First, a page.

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06-12-2018 03:20 AM
@hckynut Your posts touch my heart and soul, John. Sincere condolences on the loss of such an amazing women at what must have been a relatively young age. You are such an amazing teacher through your written words. Thanks for sharing your wisdom.
06-12-2018 03:25 AM
...and I'm not quite sure what to do.
What I'm concerned about is that Fathers Day is just 6 days away and so far ourson--grown, married, and a father himself--hasn't said a word to his own father about it. Not a word. And I know, from unhappy experience, this means he hasn't thought about it, considered it, etc.
First of all, I don't know whether I should say something at all right now; it possible that it's just slipped his mind. Should I remind him? That's not really my job but ****** it, my husband has been the best father in the world to him, plus DH has been through a lot, medically and emotionally, lately--no need to give details; I think you get the idea.
I don't want to remind him but dammit my first concern is my husband. I would be furious at our son if he just plain forgets so I'm inclined to remind him despite my reluctance to remind him. (And if anfyone's going to remind him, it should be his wife, not his mother.)
If he DOES "forget" or neglects his father in any way, I would probably give him the ass-chewing of his life. Normally I would try not to interfere or get too het up, but I feel too strongly about this for just a mild chiding. DH has been a free babysitter, has changed his schedule completely to accomodate son not just for babysitting but for other things too.
In addition to that, he's had two sick/injured women on his hands (myself and my sister) to take care of for the last year, when sis got cancer and I was diagnosed with hepatitis. In addition I'm taking medication that makes me unsafe to drive. etc etc. so he has to run the both of us to medical appointments and starting next week, for physical therapy on the knee I nearly broke at the end of April. He'd do this for our son and/or daughter-in-law and especially our granddaughter. He hasn't been asked to do this--yet--but they know he'd drop everything for them if they needed it.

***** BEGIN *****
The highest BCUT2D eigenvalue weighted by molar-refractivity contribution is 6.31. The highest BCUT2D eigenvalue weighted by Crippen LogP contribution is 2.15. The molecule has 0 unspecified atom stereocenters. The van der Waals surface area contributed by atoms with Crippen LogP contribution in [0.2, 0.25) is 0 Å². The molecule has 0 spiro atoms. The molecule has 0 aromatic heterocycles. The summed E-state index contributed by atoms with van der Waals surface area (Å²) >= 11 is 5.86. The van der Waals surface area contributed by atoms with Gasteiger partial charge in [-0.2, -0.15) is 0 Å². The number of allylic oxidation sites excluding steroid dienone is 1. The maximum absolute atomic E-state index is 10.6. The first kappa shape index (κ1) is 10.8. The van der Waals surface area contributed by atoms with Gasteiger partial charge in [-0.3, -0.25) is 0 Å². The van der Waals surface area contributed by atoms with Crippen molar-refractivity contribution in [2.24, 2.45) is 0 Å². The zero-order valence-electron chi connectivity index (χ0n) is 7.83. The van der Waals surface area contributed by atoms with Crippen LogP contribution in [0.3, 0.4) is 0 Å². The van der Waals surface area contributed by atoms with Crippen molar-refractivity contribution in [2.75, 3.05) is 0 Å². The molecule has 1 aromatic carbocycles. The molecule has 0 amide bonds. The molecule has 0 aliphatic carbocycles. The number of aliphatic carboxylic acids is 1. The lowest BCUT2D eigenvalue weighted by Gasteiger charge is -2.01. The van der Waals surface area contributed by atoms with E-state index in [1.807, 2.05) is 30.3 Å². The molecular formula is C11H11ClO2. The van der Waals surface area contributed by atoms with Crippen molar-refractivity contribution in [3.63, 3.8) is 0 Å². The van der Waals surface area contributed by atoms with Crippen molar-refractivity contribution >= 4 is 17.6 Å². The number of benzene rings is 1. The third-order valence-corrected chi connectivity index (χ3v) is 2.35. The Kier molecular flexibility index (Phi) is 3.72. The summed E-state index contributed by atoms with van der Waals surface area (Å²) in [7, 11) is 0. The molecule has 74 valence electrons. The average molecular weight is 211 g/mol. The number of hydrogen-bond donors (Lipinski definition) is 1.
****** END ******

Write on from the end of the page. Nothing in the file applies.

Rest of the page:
And what really riles me up is that I feel that there's some ingratitude going on. It's not blatant but I do feel they could offer to come over and visit when I'm not doing well--that kind of thing.
So, what would you do? My main concern is my husband. After all he's done for them, I would think he (my son) would call him once in a while, or drop by, etc. I really don't care if giving my son a rude awakening upsets him--what I don't want is for my husband to fell forgotten, angry, upset, etc.
I know exactly how you feel. I am furious at my younger brother because he never calls or inquires after my 95 year old mother unless he needs money. Then, after he has the money he is not as grateful as he should be and disappears again. On Mother's Day they (he, wife, 3 kids) dropped by flowers from the grocery store and left them on the front patio without even a card. They brought the flowers at a time that they knew we (me, my mother, and my other brother)would be at brunch so they wouldn't have to spend time with us.You can't make someone be appreciative if they just aren't. Instead of stressing, I would just list all the nice things his father has done and let him know that he better put on a big showing of Father's Day appreciation.
06-12-2018 03:47 AM
Absolutely say something. You are the parents, they are, no matter their age, the kids. And it seems nowadays some adult kids seem too busy to actually go out of their way. (For parents only. For their friends they are available at a moments notice! 😊) You sound like a very caring person with an amazing husband who he deserves to be honored, especially on Father’s Day. “Phoning it in” won’t work here. (Same goes for Mother’s Day.) Speak directly to your son, no texting or leaving a message. Something along the lines of, “Hey, I took note of a couple things I know dad would like for Father’s Day in case you needed any ideas. And I found a dessert I know you both will love.” That way he knows he will be celebrated as well. However you decide to handle this I sincerely hope you all enjoy a wonderful day. 🎉